|Chris Schwarz at work|
On Sunday, I had the good fortune to take a day-long class with him at the Atlanta Woodcraft store. The goal was to build a traditional English layout square, copied from an antique tool and published recently in Popular Woodworking Magazine. Think of a wooden framing square and you'll have the right idea.
Here is how the class felt for me:
This was an 8 hour brain dump on all sorts of topics. We talked about lots of tools and practiced a bunch of techniques. Sharpening plane irons, planing stock square, sawing tenon cheeks, using shoulder planes, laughing at router plane "depth suggesters", fairing curves with rasps, cutting tenon shoulders cleanly, paring with a chisel, and even simple things like gluing end grain. This class was full of great content, and well worth the time and cost to spend the day soaking it up.
After 4 hours of work, here is what was on my bench. Three sticks of walnut that really don't look much different than when I first picked them up hours earlier. All I can tell you is that this stock was as flat and square as I could make it, which is a critical first step toward making tight joints.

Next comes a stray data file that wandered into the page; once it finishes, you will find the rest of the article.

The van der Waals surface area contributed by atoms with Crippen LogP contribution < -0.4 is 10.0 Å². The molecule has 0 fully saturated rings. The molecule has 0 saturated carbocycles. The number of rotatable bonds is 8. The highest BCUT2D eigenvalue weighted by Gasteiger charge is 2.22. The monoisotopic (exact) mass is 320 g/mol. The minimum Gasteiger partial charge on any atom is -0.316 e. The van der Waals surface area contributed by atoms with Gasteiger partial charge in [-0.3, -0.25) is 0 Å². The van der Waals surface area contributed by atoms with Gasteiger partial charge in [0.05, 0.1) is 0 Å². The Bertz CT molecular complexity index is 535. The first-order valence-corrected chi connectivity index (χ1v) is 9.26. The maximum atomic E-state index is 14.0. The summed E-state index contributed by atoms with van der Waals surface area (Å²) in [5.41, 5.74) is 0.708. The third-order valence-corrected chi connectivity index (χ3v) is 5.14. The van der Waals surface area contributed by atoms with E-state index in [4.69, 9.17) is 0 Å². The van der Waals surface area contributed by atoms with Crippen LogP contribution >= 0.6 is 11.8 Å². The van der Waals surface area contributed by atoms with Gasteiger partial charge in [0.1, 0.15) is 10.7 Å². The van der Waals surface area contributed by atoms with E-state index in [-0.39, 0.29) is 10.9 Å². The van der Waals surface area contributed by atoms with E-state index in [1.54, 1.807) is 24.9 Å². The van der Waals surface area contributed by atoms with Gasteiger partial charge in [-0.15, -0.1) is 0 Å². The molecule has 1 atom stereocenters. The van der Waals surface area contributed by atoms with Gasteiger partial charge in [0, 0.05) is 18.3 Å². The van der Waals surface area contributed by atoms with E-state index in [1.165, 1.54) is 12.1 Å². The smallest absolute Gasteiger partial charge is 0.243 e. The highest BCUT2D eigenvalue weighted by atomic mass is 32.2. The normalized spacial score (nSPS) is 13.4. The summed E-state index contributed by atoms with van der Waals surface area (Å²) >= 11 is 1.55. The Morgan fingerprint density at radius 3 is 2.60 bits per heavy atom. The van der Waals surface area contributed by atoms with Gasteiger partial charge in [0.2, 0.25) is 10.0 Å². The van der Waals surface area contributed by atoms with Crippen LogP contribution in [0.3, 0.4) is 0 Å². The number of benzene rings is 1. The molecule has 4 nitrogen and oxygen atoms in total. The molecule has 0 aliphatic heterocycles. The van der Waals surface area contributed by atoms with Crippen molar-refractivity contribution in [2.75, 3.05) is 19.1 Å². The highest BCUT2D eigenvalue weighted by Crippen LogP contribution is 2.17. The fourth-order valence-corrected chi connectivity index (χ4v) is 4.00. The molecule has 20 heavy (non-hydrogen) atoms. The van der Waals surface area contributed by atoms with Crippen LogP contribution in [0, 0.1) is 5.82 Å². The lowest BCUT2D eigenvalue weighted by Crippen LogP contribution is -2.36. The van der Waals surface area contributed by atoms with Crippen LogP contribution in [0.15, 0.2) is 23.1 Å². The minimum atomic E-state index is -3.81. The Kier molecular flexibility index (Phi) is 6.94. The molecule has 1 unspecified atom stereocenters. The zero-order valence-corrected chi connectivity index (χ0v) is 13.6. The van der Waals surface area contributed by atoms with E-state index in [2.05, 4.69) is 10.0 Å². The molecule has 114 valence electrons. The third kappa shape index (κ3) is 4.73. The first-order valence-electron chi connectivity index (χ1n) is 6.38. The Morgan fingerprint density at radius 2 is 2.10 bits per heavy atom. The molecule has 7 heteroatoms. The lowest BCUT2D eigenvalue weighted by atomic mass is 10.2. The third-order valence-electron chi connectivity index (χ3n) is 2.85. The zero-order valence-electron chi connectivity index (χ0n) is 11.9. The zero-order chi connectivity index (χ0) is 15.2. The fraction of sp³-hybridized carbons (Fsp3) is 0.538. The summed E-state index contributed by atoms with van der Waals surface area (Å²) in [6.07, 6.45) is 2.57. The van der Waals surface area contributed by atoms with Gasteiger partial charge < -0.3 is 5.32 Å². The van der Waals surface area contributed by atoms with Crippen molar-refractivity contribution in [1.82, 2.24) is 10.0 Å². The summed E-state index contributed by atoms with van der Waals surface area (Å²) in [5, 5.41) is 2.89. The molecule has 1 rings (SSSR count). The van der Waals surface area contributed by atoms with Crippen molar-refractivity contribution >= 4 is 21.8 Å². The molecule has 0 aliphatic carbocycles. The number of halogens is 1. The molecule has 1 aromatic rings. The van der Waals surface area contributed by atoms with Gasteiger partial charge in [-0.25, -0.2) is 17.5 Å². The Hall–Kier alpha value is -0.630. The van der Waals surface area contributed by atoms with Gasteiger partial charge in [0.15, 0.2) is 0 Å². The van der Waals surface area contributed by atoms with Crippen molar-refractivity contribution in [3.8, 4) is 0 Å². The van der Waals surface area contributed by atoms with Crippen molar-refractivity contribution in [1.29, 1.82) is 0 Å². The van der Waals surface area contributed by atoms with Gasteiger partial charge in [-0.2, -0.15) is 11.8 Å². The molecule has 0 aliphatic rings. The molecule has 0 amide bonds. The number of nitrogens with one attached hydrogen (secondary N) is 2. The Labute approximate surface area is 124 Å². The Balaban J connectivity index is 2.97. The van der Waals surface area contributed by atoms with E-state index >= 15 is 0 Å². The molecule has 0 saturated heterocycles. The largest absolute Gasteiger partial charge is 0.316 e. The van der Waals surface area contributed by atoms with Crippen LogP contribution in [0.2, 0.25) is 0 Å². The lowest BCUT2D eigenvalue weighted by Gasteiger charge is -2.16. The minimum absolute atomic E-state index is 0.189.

|Halfway done, but not looking like much!|
For the rest of the class, we rallied and worked toward cutting a bunch of half lap joints, roughing out curves on the detail areas, and making tight joints. I don't think anybody finished the square, but some folks got pretty close. Here is a picture of my project as I was marking the joints in the stretcher.
|My progress toward the end of the day|
Thanks to Chris for making the trip, and to Steve Quehl for bringing him to our local WoodCraft.
It is always humbling for me to interact with very experienced woodworkers, but I learn so much more than I can by just reading about it or going solo. How do you connect with the woodworking community? Do you take classes, or just try to figure things out for yourself?